Major Uses

Propranolol is a beta blocker drug used to control the heart rate in dogs and cats suffering from cardiac arrhythmias, such as flutter and atrial fibrillation. The drug also effectively reduces blood pressure and may help treat envenomation and post traumatic stress disorder. In cats, propranolol is also used in the management of hyperthyroidism.

Propranolol works by blocking the effects of beta-adrenergic receptor stimulation to reduce symptoms such as increased blood sugar, rapid heart rate, increased oxygen consumption, and increased blood pressure. The drug is not approved by the Food and Drug Administration for use in animals, but it is prescribed legally as an extra-label drug by veterinarians.

Common Precautions

Propranolol may cause weakness due to a slowed heart rate or reduced blood pressure in some animals. Rarely, this may cause fainting. Other side effects associated with use of this drug include lethargy, diarrhea, and labored breathing.

This drug should be used cautiously in animals with diabetes, kidney disease, liver disease, hyperthyroidism, asthma, or other chronic illnesses. Propranolol can depress heart rate and heart-muscle function, which in turn reduces cardiac output. In animals with congestive heart failure, this effect can be dangerous.

Propranolol is known to interact with various other supplements and medications, including lidocaine, cimetidine, theophylline, insulin, aspirin, phenothiazine, thyroid hormone, digoxin, antacids, negative inotropes, chlorpromazine, calcium channel blockers, procainamide, furosemide, methimazole, hydralazine, epinephrine, quinidine, phenytoin, phenobarbital, rifampin, terbutaline, succinylcholine chloride, and others.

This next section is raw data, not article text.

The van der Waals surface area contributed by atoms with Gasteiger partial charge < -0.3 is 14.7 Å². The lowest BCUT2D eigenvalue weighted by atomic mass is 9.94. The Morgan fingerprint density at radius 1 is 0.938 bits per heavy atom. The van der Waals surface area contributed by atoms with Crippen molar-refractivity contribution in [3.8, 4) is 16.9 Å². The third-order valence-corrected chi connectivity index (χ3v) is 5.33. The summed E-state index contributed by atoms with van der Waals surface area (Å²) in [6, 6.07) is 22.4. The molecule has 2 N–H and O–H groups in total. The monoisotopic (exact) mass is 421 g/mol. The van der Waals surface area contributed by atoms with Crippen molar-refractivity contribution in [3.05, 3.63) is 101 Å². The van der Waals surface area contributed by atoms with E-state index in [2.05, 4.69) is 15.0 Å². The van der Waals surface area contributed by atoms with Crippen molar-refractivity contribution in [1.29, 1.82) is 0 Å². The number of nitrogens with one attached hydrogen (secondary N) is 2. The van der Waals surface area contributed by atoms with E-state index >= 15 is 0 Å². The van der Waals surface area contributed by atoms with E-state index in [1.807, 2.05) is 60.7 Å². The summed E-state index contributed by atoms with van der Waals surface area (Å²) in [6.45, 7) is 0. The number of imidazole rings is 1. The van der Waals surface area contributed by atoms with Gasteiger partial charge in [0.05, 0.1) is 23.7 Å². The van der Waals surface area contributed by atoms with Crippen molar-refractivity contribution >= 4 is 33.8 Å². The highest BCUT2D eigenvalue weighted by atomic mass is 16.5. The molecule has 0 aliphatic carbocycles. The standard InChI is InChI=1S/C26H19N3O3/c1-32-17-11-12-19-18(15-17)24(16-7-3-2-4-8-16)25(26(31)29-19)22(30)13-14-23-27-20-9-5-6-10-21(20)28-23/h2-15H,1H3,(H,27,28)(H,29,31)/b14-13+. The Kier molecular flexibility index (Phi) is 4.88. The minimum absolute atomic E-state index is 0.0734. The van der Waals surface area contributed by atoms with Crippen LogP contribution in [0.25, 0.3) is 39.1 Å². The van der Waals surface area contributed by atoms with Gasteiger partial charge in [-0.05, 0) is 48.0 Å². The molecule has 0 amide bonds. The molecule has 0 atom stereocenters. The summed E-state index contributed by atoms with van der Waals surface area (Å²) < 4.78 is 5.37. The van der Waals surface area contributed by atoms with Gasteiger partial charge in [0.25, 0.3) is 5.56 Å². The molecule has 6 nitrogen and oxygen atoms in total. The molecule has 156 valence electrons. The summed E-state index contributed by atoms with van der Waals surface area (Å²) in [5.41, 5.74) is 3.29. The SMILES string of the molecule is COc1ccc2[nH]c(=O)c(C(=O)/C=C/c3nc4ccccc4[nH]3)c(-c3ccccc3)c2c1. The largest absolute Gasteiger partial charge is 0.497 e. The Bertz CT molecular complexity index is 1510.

Propranolol should not be used in animals with a known allergy or hypersensitivity to the drug. Any known or suspected overdose should be reported to a veterinarian right away.


Propranolol should be stored in a light-resistant container, at room temperature, and away from children and animals. The drug should be kept away from direct sunlight and sources of heat.


Propranolol is available as tablets and extended-release capsules, and as an oral solution. The drug also comes as an injectable in 1 mg/ml concentration.

In dogs, the typical dose of propranolol is 0.15 to 0.5 mg/lb (0.3 to 1.0 mg/kg) three times each day. In cats, the typical dose is 2.5 to 5 mg per cat, two to three times each day. Propranolol is generally given in combination with other medications and this may affect the dose.

Doses may vary in different species, when the drug is given by a different route or concurrently with other medications, and with regards to a patient's age, breed, and health status. A veterinarian's dosing instructions and/or those printed on the medication label should be followed closely.

If a dose of propranolol is missed, it should be given right away. If it is almost time for the next dose, the missed dose should be skipped and the normal schedule resumed. Two doses of this medication should not be given at once.

This information is for general reference only and should not be used for the diagnosis or treatment of any condition of your pet. It's intended as a general reference, this information may not include all possible uses, precautions, directions, reactions (including allergic), drug interactions, or withdrawal times. Always consult your local veterinarian and have your pet examined for any advice concerning the diagnosis and treatment of your pet, including which products and doses are most appropriate. Any trademarks are the property of their respective owners. VetDepot is not a pharmacy. All prescription products are dispensed by our Pharmacy Partner. Article last updated 2/2014.